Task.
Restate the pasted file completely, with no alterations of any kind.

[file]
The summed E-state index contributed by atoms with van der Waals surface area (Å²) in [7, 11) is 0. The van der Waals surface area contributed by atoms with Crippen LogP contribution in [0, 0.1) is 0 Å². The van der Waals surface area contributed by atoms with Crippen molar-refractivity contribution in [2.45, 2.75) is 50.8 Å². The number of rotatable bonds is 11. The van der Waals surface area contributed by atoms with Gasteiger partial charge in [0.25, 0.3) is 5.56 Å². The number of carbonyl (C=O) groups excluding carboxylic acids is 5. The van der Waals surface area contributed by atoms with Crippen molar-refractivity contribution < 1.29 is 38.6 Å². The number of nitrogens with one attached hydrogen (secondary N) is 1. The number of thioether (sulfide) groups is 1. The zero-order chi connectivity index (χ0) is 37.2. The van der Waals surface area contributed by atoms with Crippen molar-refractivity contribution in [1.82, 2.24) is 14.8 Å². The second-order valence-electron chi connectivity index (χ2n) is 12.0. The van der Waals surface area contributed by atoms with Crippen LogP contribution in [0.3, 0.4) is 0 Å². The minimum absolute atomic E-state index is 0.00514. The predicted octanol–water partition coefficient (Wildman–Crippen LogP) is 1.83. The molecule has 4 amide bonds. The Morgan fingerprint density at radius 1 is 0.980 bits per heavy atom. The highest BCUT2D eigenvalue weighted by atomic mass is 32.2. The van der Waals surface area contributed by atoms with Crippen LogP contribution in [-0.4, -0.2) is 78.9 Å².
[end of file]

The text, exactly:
The summed E-state index contributed by atoms with van der Waals surface area (Å²) in [7, 11) is 0. The van der Waals surface area contributed by atoms with Crippen LogP contribution in [0, 0.1) is 0 Å². The van der Waals surface area contributed by atoms with Crippen molar-refractivity contribution in [2.45, 2.75) is 50.8 Å². The number of rotatable bonds is 11. The van der Waals surface area contributed by atoms with Gasteiger partial charge in [0.25, 0.3) is 5.56 Å². The number of carbonyl (C=O) groups excluding carboxylic acids is 5. The van der Waals surface area contributed by atoms with Crippen molar-refractivity contribution < 1.29 is 38.6 Å². The number of nitrogens with one attached hydrogen (secondary N) is 1. The number of thioether (sulfide) groups is 1. The zero-order chi connectivity index (χ0) is 37.2. The van der Waals surface area contributed by atoms with Crippen molar-refractivity contribution in [1.82, 2.24) is 14.8 Å². The second-order valence-electron chi connectivity index (χ2n) is 12.0. The van der Waals surface area contributed by atoms with Crippen LogP contribution in [0.3, 0.4) is 0 Å². The minimum absolute atomic E-state index is 0.00514. The predicted octanol–water partition coefficient (Wildman–Crippen LogP) is 1.83. The molecule has 4 amide bonds. The Morgan fingerprint density at radius 1 is 0.980 bits per heavy atom. The highest BCUT2D eigenvalue weighted by atomic mass is 32.2. The van der Waals surface area contributed by atoms with Crippen LogP contribution in [-0.4, -0.2) is 78.9 Å².